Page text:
❝ Additionally, a higher percentage of rural Americans are in poorer health. Generally speaking, rural Americans report higher incidences of preventable conditions like obesity, diabetes, cancer, and injury. They also face higher uninsured rates in addition to fewer health services.

Yes, these folks represent one of the significant communities that voted for Trumponomics, Republican plans to repeal Obamacare, just about any government program predicated on mandating better healthcare and preventive medicine.

The operative question remains – stupid or ignorant? You might throw in gullible if you look at folks who rely on “good enough for Grandpa”.

The Doomsday Clock just ticked closer to Midnight – thanks to Trump

It’s now 2 ½ minutes to “midnight,” according to the Bulletin of Atomic Scientists, which warned Thursday that the end of humanity may be near.

The group behind the famed Doomsday Clock announced at a news conference that it was adjusting the countdown to the End of it All by moving the hands 30 seconds closer to midnight — the closest the clock has been to Doomsday since 1953, after the United States tested its first thermonuclear device, followed months later by the Soviet Union’s hydrogen bomb test.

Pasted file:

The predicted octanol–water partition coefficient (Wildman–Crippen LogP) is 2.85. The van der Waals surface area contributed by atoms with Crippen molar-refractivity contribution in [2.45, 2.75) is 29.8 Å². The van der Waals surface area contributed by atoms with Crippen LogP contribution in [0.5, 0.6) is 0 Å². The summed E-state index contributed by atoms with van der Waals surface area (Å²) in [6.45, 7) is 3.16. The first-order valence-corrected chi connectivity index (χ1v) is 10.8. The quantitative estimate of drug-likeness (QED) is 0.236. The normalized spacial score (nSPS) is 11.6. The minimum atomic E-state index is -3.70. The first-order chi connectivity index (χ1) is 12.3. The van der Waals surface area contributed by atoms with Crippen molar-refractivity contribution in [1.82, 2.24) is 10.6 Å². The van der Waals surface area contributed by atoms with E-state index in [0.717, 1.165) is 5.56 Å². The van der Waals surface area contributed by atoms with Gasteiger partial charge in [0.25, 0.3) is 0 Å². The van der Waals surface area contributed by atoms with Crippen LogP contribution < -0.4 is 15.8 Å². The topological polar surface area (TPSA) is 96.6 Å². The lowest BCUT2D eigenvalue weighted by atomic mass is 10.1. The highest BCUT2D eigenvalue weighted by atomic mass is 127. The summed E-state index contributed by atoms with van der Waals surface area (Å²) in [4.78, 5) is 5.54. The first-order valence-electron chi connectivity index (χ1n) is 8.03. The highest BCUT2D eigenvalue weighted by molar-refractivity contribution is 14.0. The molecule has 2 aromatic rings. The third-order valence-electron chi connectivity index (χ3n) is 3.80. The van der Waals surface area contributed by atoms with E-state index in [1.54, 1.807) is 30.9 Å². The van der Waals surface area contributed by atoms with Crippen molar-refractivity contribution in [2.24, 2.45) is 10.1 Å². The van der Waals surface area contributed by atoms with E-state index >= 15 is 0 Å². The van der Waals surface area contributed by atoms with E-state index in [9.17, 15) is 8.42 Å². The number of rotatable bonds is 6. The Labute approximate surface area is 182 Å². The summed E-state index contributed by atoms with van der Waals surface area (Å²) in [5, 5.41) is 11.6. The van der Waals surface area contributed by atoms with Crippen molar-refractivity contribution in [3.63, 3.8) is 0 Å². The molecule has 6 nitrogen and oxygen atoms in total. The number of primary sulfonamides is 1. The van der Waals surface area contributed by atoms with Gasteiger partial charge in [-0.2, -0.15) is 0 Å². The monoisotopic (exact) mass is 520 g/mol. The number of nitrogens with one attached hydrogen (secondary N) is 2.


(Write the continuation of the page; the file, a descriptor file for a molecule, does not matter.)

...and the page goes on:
In announcing that the Doomsday Clock was moving 30 seconds closer to the end of humanity, the group noted that in 2016, “the global security landscape darkened as the international community failed to come effectively to grips with humanity’s most pressing existential threats, nuclear weapons and climate change.”

❝ But the organization also cited the election of President Trump in changing the symbolic clock.

“Making matters worse, the United States now has a president who has promised to impede progress on both of those fronts,” theoretical physicist Lawrence M. Krauss and retired Navy Rear Adm. David Titley wrote in a New York Times op-ed on behalf of the Bulletin of the Atomic Scientists. “Never before has the Bulletin decided to advance the clock largely because of the statements of a single person. But when that person is the new president of the United States, his words matter.”

Like so many meaningful sources of information affecting the future of this planet and all the species on board – I doubt Trump has ever read the Bulletin of Atomic Scientists. Or ever will.

Força Chapecoense

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Click to enlargeFernando Remor/EPA

“Que essa seja a última imagem dos nosso guerreiros”